David Thompson, The British Museum Clocks, British Museum Press, 2005, pp.78-79; Dawson, Drover & Parkes, Early English Clocks, Antique Collectors' Club, 1982, pp.512-522; Tom Robinson, The Longcase Clock, Antique Collectors' Club, 1981, pp.152-156; Derek Roberts, British Longcase Clocks, Schiffer, 1990, pp.70-71; Ronald Lee, The Knibb Family, Clockmakers, Manor House Press, 1964, pp.150-154.
Night clocks appeared in Italy by about 1660 and probably arrived in England a few years later. Lee (p.150) quotes an entry from the diary of Samuel Pepys dated 24 June 1664: 'After dinner to Whitehall and there met with Mr.Pierce and he showed me the Queen's bed-chamber...with a clock by her bed-side wherein a lamp burns that tells her the time of the night at any time.'There are very few surviving examples, particularly of longcase clocks. Their scarcity is perhaps not surprising given the inherent danger of a naked flame being housed in a wooden clock case and the fact that the invention of repeating clocks in 1676 provided a more effective way of telling the time at night.
The present example is previously unrecorded and one of only four known English longcase night clocks. The other examples are still in their cases and are as follows:
(1) Thomas Tompion: 'The Boxwood Tompion', sold Christie's London, 5 July 1989, lot 72.
(2) Joseph Knibb (?): with Sotheby's London, 05 June, 1997, lot 334, also illustrated Roberts p.71 and Robinson p.155.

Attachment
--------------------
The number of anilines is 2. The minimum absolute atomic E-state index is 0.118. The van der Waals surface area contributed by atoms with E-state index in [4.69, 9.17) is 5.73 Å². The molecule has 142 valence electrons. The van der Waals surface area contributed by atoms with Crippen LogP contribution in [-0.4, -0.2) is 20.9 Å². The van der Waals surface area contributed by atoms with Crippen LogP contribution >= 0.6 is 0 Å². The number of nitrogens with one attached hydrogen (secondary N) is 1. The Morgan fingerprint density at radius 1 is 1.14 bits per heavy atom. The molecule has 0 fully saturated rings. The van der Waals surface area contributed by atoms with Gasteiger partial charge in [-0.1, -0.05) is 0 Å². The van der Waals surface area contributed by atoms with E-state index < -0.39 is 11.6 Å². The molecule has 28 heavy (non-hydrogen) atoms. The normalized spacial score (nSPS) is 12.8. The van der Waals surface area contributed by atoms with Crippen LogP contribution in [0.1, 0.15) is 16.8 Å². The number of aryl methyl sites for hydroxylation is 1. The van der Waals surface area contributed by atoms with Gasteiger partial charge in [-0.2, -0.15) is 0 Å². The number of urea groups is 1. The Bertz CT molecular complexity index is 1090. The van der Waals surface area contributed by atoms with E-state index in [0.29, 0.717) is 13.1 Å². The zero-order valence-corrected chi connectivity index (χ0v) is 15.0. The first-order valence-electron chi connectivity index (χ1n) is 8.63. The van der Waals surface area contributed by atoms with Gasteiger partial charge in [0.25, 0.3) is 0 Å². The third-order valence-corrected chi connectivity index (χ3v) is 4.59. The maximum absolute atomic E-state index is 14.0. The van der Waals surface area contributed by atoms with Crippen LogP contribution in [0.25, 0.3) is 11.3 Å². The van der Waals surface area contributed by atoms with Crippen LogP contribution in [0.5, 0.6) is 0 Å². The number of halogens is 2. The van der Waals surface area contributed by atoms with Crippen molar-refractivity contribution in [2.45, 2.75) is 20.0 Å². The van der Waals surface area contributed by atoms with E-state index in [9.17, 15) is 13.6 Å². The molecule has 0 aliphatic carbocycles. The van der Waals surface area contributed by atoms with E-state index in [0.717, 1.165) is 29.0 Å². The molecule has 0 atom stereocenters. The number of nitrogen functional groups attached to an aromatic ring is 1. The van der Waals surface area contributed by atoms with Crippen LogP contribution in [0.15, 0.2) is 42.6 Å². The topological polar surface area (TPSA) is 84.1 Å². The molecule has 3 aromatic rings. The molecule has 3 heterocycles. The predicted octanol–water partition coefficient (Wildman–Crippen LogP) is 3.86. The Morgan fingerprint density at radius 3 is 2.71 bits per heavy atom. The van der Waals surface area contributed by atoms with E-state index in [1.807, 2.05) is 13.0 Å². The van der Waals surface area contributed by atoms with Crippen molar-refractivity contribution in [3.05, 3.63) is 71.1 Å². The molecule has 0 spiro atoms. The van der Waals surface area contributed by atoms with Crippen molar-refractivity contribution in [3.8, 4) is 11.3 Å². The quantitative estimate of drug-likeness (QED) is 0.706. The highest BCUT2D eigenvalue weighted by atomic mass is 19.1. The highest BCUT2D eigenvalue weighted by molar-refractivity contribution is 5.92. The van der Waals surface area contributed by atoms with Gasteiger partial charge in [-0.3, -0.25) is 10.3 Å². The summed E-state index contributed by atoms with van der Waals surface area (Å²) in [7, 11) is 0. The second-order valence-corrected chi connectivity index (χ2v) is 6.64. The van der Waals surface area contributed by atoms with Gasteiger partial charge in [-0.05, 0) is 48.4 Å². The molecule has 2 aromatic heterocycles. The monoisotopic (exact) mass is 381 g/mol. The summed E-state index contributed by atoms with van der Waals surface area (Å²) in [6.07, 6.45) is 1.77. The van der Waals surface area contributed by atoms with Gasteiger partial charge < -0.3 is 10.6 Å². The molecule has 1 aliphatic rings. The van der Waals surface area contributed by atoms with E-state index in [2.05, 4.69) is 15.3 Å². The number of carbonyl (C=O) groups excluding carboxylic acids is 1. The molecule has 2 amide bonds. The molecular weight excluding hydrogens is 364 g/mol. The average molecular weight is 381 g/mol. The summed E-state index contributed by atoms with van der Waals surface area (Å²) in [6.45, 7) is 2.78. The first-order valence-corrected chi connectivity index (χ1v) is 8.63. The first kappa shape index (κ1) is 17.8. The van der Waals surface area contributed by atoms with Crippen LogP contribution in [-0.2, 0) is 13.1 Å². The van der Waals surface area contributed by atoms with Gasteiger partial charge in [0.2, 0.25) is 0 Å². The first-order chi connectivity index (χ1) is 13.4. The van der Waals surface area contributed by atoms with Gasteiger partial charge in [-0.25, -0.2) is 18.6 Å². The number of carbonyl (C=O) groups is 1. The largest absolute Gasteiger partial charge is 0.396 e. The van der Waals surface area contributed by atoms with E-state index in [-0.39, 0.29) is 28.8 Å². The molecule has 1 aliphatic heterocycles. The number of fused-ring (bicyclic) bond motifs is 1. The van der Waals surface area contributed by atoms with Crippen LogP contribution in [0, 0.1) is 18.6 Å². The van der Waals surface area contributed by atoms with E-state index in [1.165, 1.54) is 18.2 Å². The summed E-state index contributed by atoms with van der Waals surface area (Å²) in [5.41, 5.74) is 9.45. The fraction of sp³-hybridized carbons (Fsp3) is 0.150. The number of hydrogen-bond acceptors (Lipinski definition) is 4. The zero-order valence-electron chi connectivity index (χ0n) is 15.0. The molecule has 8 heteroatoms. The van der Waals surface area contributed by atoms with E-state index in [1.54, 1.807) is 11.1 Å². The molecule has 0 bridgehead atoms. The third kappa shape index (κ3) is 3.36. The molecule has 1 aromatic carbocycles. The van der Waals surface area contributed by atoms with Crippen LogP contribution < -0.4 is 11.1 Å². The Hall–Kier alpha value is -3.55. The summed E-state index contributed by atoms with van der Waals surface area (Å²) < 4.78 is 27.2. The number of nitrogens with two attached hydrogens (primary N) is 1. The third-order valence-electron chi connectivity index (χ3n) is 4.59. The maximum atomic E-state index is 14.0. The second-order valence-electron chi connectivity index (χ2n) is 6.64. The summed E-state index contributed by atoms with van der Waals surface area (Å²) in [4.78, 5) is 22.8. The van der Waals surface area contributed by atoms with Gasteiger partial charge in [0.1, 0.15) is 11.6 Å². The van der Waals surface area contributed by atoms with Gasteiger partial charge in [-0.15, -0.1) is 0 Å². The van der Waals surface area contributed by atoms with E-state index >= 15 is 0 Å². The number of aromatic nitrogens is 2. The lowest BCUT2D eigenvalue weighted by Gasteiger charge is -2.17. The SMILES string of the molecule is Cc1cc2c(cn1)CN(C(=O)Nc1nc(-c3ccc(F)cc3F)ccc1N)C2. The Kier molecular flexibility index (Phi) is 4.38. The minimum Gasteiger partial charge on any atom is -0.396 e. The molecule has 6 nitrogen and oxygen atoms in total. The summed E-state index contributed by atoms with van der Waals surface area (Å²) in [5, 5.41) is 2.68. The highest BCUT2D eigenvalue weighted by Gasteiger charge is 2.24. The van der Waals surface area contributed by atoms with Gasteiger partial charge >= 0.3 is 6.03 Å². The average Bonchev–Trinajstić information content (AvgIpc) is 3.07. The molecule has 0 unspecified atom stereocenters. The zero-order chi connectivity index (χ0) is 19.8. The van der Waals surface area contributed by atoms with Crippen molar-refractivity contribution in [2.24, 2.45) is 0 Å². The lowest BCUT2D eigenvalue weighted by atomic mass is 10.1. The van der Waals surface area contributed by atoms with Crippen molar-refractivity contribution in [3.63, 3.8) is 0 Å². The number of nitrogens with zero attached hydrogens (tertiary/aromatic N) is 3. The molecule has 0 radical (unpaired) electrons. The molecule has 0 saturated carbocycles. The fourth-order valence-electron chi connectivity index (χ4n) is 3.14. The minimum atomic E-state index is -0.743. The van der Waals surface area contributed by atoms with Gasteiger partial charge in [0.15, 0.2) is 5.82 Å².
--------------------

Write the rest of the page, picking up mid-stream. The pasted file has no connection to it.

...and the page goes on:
(3) Edward East: The British Museum, acquired 1980.
The present clock employs the ten-sided wheel system which is also used on the East clock in the British Museum. Its plates are triangular, like those of the East (interestingly the latter has a brass cover over the top of the plates, possibly missing on this clock). On his table clocks Knibb used a two disc system (see Lee p.153) and this is used on the Sotheby's clock also. The Sotheby's clock is recorded as having rectangular plates. It too is a striking clock, unlike the East.
Decoratively, there are features in common with the Sotheby's clock and with table clocks by Knibb. Of particular note is the moral verse, which is also seen on the former along with a central painted Italianate rotunda and flanking columns. However, the engraved chequer pattern has more in common with the Knibb table clocks and another example by Henry Jones (see Dawson, Drover, Parkes p.521).